Though the catalyst had been Siliguri, it was Darjeeling in which the final decision to cut bait and head home was made. And if it had to be anywhere, I feel beyond fortunate that it was there. I’d be hard pressed to think of a better place to have ended my Indian journey than in the fresh mountain air and lush, tranquil beauty of the hospitable hill station and its surrounding area.

The view from our hostel room’s balcony.

That evening, Pete and I spent some time sitting out on our room’s balcony, watching an electrical storm dance silently across the sky in the distance. Perched on the side of a mountain as we were, the tiny pinpoints of lights made by the scattered towns and farms dropping away into the valley below created for us the illusion that we were looking down upon the stars as opposed to existing beneath them.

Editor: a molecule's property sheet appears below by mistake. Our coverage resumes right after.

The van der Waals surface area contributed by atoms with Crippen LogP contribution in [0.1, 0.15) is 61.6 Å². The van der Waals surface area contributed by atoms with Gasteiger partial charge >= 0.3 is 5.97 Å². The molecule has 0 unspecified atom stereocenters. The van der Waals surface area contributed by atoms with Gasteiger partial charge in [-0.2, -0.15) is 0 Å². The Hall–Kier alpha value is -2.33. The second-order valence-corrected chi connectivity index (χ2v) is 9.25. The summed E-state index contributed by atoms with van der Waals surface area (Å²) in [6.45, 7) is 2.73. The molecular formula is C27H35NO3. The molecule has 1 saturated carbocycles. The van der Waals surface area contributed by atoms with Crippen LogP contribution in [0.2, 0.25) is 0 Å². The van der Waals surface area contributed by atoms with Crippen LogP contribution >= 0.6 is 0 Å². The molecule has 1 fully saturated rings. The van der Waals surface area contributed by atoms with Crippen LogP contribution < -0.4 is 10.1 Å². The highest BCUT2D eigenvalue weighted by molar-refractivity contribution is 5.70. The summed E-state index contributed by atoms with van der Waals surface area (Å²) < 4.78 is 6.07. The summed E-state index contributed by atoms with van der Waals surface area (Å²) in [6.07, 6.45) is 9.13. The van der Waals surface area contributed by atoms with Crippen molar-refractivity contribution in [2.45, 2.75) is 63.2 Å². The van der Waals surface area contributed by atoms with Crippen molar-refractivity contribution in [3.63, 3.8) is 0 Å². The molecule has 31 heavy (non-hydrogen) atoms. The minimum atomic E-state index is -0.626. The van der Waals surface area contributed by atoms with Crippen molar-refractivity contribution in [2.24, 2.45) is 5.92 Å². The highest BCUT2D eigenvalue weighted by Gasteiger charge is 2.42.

*This post is about travels that took place in Darjeeling, India on April 19 of 2012.
*The full photo set from Darjeeling (the last of the photo sets from India) can be viewed over Flickr here, or on the Facebooks where you’ll find me as Krys C Wanders.

4 thoughts on “The Restorative Effects of Mountain Roads on Mood and Health

  1. You captured it! It was Darjeeling which catapulted me to Nepal where I entrenched myself for the remaining 2 months which we’d had planned for a big chunk of India! It’s stunning and dreamlike especially the way during the course of the day you are above, amongst and below the clouds. Loved it! xx

    • Thanks for the kind words, stranger. And yeah, Darjeeling’s got an addictive sort of tranquility and beauty about it that’s hard to leave. I’m envious of your Nepal travels, I’d have loved to cross that border. Next time. . .

  2. Pingback: Highlights from a Vagabond’s Motorcycle Wanders of India | On the Road to Ithaca